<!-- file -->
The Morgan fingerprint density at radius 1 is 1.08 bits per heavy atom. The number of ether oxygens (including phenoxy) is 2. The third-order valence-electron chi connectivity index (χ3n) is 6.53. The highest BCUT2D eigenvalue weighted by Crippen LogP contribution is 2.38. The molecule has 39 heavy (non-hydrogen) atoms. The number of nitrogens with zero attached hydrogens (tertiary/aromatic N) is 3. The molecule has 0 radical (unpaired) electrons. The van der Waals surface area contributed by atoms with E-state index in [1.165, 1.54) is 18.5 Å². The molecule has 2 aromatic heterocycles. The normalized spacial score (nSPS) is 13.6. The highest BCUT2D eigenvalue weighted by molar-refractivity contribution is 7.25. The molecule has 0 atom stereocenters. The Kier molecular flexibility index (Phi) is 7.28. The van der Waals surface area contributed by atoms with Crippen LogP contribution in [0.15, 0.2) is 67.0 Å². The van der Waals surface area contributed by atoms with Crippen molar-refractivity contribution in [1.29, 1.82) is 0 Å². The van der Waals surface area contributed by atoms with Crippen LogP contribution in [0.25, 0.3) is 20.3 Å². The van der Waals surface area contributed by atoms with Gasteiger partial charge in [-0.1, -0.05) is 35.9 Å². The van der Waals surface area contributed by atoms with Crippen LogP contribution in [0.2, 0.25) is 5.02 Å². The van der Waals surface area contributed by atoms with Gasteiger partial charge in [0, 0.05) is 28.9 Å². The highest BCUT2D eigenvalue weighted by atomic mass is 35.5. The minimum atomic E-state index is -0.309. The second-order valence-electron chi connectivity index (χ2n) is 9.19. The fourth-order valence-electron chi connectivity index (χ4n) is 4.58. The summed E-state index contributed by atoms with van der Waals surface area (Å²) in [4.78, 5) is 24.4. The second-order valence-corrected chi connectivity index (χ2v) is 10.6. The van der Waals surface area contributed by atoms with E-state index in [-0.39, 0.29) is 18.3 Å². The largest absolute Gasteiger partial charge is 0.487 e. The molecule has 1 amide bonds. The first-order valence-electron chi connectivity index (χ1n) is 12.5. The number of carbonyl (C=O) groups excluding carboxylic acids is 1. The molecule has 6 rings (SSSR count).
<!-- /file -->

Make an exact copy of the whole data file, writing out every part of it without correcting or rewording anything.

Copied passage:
The Morgan fingerprint density at radius 1 is 1.08 bits per heavy atom. The number of ether oxygens (including phenoxy) is 2. The third-order valence-electron chi connectivity index (χ3n) is 6.53. The highest BCUT2D eigenvalue weighted by Crippen LogP contribution is 2.38. The molecule has 39 heavy (non-hydrogen) atoms. The number of nitrogens with zero attached hydrogens (tertiary/aromatic N) is 3. The molecule has 0 radical (unpaired) electrons. The van der Waals surface area contributed by atoms with E-state index in [1.165, 1.54) is 18.5 Å². The molecule has 2 aromatic heterocycles. The normalized spacial score (nSPS) is 13.6. The highest BCUT2D eigenvalue weighted by molar-refractivity contribution is 7.25. The molecule has 0 atom stereocenters. The Kier molecular flexibility index (Phi) is 7.28. The van der Waals surface area contributed by atoms with Crippen LogP contribution in [0.15, 0.2) is 67.0 Å². The van der Waals surface area contributed by atoms with Crippen molar-refractivity contribution in [1.29, 1.82) is 0 Å². The van der Waals surface area contributed by atoms with Crippen LogP contribution in [0.25, 0.3) is 20.3 Å². The van der Waals surface area contributed by atoms with Gasteiger partial charge in [-0.1, -0.05) is 35.9 Å². The van der Waals surface area contributed by atoms with Crippen LogP contribution in [0.2, 0.25) is 5.02 Å². The van der Waals surface area contributed by atoms with Gasteiger partial charge in [0, 0.05) is 28.9 Å². The highest BCUT2D eigenvalue weighted by atomic mass is 35.5. The minimum atomic E-state index is -0.309. The second-order valence-electron chi connectivity index (χ2n) is 9.19. The fourth-order valence-electron chi connectivity index (χ4n) is 4.58. The summed E-state index contributed by atoms with van der Waals surface area (Å²) in [4.78, 5) is 24.4. The second-order valence-corrected chi connectivity index (χ2v) is 10.6. The van der Waals surface area contributed by atoms with E-state index in [-0.39, 0.29) is 18.3 Å². The largest absolute Gasteiger partial charge is 0.487 e. The molecule has 1 amide bonds. The first-order valence-electron chi connectivity index (χ1n) is 12.5. The number of carbonyl (C=O) groups excluding carboxylic acids is 1. The molecule has 6 rings (SSSR count).